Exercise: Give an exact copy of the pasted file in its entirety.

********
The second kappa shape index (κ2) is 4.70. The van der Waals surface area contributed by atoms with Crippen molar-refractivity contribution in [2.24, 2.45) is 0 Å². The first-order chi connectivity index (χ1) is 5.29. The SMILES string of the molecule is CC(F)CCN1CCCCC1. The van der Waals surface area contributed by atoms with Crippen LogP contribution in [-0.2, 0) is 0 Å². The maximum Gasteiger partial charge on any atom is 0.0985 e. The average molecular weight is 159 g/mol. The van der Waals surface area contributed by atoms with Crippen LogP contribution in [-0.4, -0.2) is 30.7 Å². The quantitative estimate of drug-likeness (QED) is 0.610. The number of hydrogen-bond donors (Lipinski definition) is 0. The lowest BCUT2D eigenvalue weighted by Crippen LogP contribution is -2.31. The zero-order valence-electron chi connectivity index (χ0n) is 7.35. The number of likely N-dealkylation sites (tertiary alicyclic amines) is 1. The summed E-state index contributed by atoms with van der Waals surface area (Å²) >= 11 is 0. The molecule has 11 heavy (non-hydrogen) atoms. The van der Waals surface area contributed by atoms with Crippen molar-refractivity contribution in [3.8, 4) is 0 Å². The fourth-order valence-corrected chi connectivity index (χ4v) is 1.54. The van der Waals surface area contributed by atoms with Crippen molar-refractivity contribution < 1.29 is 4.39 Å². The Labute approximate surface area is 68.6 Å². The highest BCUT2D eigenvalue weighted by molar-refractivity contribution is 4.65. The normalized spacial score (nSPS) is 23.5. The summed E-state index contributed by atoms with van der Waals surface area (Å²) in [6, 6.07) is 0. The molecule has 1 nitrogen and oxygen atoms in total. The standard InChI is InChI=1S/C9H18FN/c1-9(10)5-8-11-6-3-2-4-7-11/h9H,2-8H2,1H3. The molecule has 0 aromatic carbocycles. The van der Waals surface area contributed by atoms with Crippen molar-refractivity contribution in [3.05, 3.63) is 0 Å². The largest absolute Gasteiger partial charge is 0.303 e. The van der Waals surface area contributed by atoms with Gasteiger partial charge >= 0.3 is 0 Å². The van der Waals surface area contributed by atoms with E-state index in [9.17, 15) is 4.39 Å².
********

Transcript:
The second kappa shape index (κ2) is 4.70. The van der Waals surface area contributed by atoms with Crippen molar-refractivity contribution in [2.24, 2.45) is 0 Å². The first-order chi connectivity index (χ1) is 5.29. The SMILES string of the molecule is CC(F)CCN1CCCCC1. The van der Waals surface area contributed by atoms with Crippen LogP contribution in [-0.2, 0) is 0 Å². The maximum Gasteiger partial charge on any atom is 0.0985 e. The average molecular weight is 159 g/mol. The van der Waals surface area contributed by atoms with Crippen LogP contribution in [-0.4, -0.2) is 30.7 Å². The quantitative estimate of drug-likeness (QED) is 0.610. The number of hydrogen-bond donors (Lipinski definition) is 0. The lowest BCUT2D eigenvalue weighted by Crippen LogP contribution is -2.31. The zero-order valence-electron chi connectivity index (χ0n) is 7.35. The number of likely N-dealkylation sites (tertiary alicyclic amines) is 1. The summed E-state index contributed by atoms with van der Waals surface area (Å²) >= 11 is 0. The molecule has 11 heavy (non-hydrogen) atoms. The van der Waals surface area contributed by atoms with Crippen molar-refractivity contribution in [3.8, 4) is 0 Å². The fourth-order valence-corrected chi connectivity index (χ4v) is 1.54. The van der Waals surface area contributed by atoms with Crippen molar-refractivity contribution < 1.29 is 4.39 Å². The Labute approximate surface area is 68.6 Å². The highest BCUT2D eigenvalue weighted by molar-refractivity contribution is 4.65. The normalized spacial score (nSPS) is 23.5. The summed E-state index contributed by atoms with van der Waals surface area (Å²) in [6, 6.07) is 0. The molecule has 1 nitrogen and oxygen atoms in total. The standard InChI is InChI=1S/C9H18FN/c1-9(10)5-8-11-6-3-2-4-7-11/h9H,2-8H2,1H3. The molecule has 0 aromatic carbocycles. The van der Waals surface area contributed by atoms with Crippen molar-refractivity contribution in [3.05, 3.63) is 0 Å². The largest absolute Gasteiger partial charge is 0.303 e. The van der Waals surface area contributed by atoms with Gasteiger partial charge >= 0.3 is 0 Å². The van der Waals surface area contributed by atoms with E-state index in [9.17, 15) is 4.39 Å².